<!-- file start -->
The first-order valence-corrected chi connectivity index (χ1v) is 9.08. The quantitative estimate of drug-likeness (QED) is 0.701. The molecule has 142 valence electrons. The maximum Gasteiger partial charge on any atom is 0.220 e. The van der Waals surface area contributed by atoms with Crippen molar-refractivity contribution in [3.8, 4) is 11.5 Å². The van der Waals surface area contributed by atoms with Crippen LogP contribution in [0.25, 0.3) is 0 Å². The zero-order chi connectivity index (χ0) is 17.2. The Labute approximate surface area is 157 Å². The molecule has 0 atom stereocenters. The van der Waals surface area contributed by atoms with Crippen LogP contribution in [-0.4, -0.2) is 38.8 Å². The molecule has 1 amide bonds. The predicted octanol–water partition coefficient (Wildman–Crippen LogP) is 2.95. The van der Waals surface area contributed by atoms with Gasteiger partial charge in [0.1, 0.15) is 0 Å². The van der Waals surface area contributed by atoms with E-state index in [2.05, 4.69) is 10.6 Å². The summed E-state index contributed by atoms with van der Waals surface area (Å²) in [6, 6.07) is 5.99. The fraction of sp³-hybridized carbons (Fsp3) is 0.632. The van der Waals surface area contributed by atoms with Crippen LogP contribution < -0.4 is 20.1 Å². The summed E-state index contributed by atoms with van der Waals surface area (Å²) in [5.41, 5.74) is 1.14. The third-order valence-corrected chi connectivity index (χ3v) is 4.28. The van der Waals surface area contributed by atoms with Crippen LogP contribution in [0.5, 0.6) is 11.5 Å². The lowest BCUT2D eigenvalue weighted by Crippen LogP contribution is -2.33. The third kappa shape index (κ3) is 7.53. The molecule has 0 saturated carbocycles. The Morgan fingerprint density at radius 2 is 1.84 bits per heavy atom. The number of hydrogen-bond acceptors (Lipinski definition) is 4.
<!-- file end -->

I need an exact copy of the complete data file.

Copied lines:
The first-order valence-corrected chi connectivity index (χ1v) is 9.08. The quantitative estimate of drug-likeness (QED) is 0.701. The molecule has 142 valence electrons. The maximum Gasteiger partial charge on any atom is 0.220 e. The van der Waals surface area contributed by atoms with Crippen molar-refractivity contribution in [3.8, 4) is 11.5 Å². The van der Waals surface area contributed by atoms with Crippen LogP contribution in [0.25, 0.3) is 0 Å². The zero-order chi connectivity index (χ0) is 17.2. The Labute approximate surface area is 157 Å². The molecule has 0 atom stereocenters. The van der Waals surface area contributed by atoms with Crippen LogP contribution in [-0.4, -0.2) is 38.8 Å². The molecule has 1 amide bonds. The predicted octanol–water partition coefficient (Wildman–Crippen LogP) is 2.95. The van der Waals surface area contributed by atoms with Gasteiger partial charge in [0.1, 0.15) is 0 Å². The van der Waals surface area contributed by atoms with E-state index in [2.05, 4.69) is 10.6 Å². The summed E-state index contributed by atoms with van der Waals surface area (Å²) in [6, 6.07) is 5.99. The fraction of sp³-hybridized carbons (Fsp3) is 0.632. The van der Waals surface area contributed by atoms with Crippen LogP contribution < -0.4 is 20.1 Å². The summed E-state index contributed by atoms with van der Waals surface area (Å²) in [5.41, 5.74) is 1.14. The third-order valence-corrected chi connectivity index (χ3v) is 4.28. The van der Waals surface area contributed by atoms with Crippen LogP contribution in [0.5, 0.6) is 11.5 Å². The lowest BCUT2D eigenvalue weighted by Crippen LogP contribution is -2.33. The third kappa shape index (κ3) is 7.53. The molecule has 0 saturated carbocycles. The Morgan fingerprint density at radius 2 is 1.84 bits per heavy atom. The number of hydrogen-bond acceptors (Lipinski definition) is 4.